Monday 15 July 1940
|A German soldier stands in the cathedral of Strasbourg, 15 July 1940 (AP Photo).|
Battle of Britain: There are low clouds on 15 July 1940, which give good cover for Luftwaffe bombers but curtail most defensive operations. The poor weather continues into the night.
Today is often called the beginning of the "Brighton Blitz." The beaches are closed and mined, and civilians have been evacuated.
The Channel convoys remain a prime Luftwaffe target, and 15 Dornier Do 17s of KG2 attack Convoy "Pilot" in the Thames Estuary. Hurricane fighters rise to the defense and beat them off.
There also are attacks near the Scottish border by LG1. Among the targets are a Westland Aircraft factory and the airfields at Yeovil and St Athan RAF Station. RAF Nos. 213 and 92 Squadrons intercept and shoot down an Junkers Ju 88 of LG1.
JG26 begins transferring back to the French coast, winding up its period of rest and refit and indicating that serious operations against the British were about to begin.
During the day, the Luftwaffe loses a bomber, while the RAF loses four Hurricanes. Several of the RAF fighters crash on landing. Despite the weather, the RAF flies 470 sorties.
European Air Operations: The RAF sends Hampden bombers from Hemsworth airfield to raid Wilhelmshaven. The targets are the battleship Tirpitz, still under construction, and the Admiral Scheer. The raid faces fierce anti-aircraft fire and the British lose four bombers, with many of the rest damaged, while missing the ships.
The Italians raid Gibraltar with S.82 bombers.
|Hurricane Mk I of 17 Squadron, which crashed at RAF Debden on 15 July 1940.|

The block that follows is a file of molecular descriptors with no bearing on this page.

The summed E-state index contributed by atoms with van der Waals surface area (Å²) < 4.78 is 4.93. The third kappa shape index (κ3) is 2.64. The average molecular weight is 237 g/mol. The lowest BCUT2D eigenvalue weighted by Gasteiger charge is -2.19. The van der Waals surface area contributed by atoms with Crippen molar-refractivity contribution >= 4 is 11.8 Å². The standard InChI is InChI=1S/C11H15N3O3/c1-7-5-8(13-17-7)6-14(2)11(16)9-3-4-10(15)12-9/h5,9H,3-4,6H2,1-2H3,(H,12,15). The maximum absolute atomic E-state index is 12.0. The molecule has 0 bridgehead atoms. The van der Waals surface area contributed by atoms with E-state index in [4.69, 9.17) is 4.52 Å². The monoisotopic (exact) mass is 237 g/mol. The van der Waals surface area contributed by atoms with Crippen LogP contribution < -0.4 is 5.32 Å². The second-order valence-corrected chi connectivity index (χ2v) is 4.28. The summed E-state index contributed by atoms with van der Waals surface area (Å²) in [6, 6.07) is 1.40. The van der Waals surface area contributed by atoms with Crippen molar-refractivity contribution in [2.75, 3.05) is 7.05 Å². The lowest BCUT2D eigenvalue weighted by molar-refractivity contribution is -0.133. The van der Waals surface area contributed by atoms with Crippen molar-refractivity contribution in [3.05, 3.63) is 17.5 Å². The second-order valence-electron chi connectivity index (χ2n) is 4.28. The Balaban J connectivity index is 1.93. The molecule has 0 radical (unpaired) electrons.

Battle of the Atlantic: U-34 (Kapitänleutnant Wilhelm Rollmann) torpedoes and sinks Greek freighter Evdoxia about 40 miles southwest of Ireland at 03:21. There are 22 survivors, and one crewman perishes.
British 1199-ton freighter Bellerock hits a mine and sinks in the Bristol Channel. There are 17 crew that perish.
184-ton German (formerly Norwegian) tug Draugen hits a mine and sinks off Salhus, north of Bergen.
The Luftwaffe, apparently a Focke Wulf Fw 200 Condor, attacks and sinks 1282-ton Panamanian freighter Fossoula about 240 nautical miles northwest of Cape Finisterre, Spain. There are 32 survivors and 4 perish.
The Luftwaffe also bombs and sinks 2088-Polish freighter Zbaraz in the North Sea about 10 miles north of the Aldeburgh lightship. Everybody aboard survives.
The Luftwaffe catches 2855-ton British freighter Heworth about 10 miles south of Aldeburgh Light Vessel. The Heworth later sinks while under tow. Four crew perish.
The Luftwaffe bombs and sinks 1359-ton Irish freighter City of Limerick about 100 nautical miles west of Cape Finisterre, Spain. Of the crew, two perish.
The 2136-ton Estonian freighter Merisaar, which had been stopped and captured by U-99 (Kapitänleutnant Otto Kretschmer) on 12 July and sent to St. Lorient, is bombed and sunk by the Luftwaffe off Queenstown. The German prize crew winds up as POWs.
The 833-ton freighter Alpha is bombed and sunk southwest of Cornwall. Everybody aboard survives.
Minesweeper HMS Burlington is damaged by a mine at Aultbrea.
Royal Navy submarine Tetrarch misses with three torpedoes sent against U-57 near Bergen, Norway.
British cruiser HMS Esperance Bay, badly damaged by the Luftwaffe, makes it back to Plymouth Harbor with its cargo of gold being sent to Canada pursuant to Operation Fish.
The Luftwaffe lays mines in the Thames estuary.
Convoy HX 58 departs from Halifax, Convoy OB 184 departs from Liverpool.
French battleship Richelieu is commissioned.
Soviet submarine K-22 is commissioned.
British corvette HMS Godelia (K 72, Lt. Commander George V. Legassick) is commissioned.
|Rita Hayworth on the cover of Life Magazine in pictorial "Picnic Time." Photo via Classic Cinema Images.|
Battle of the Mediterranean: RAF Blenheim bombers attack Gazala.
At Malta, there is an air raid alert at first light, but it is just reconnaissance.
The Admiralty considers options for resupplying Malta, which has been isolated since France signed its armistice on 22 June. There are no good options, the best being the long way around the Cape of Good Hope and back up through the Suez Canal.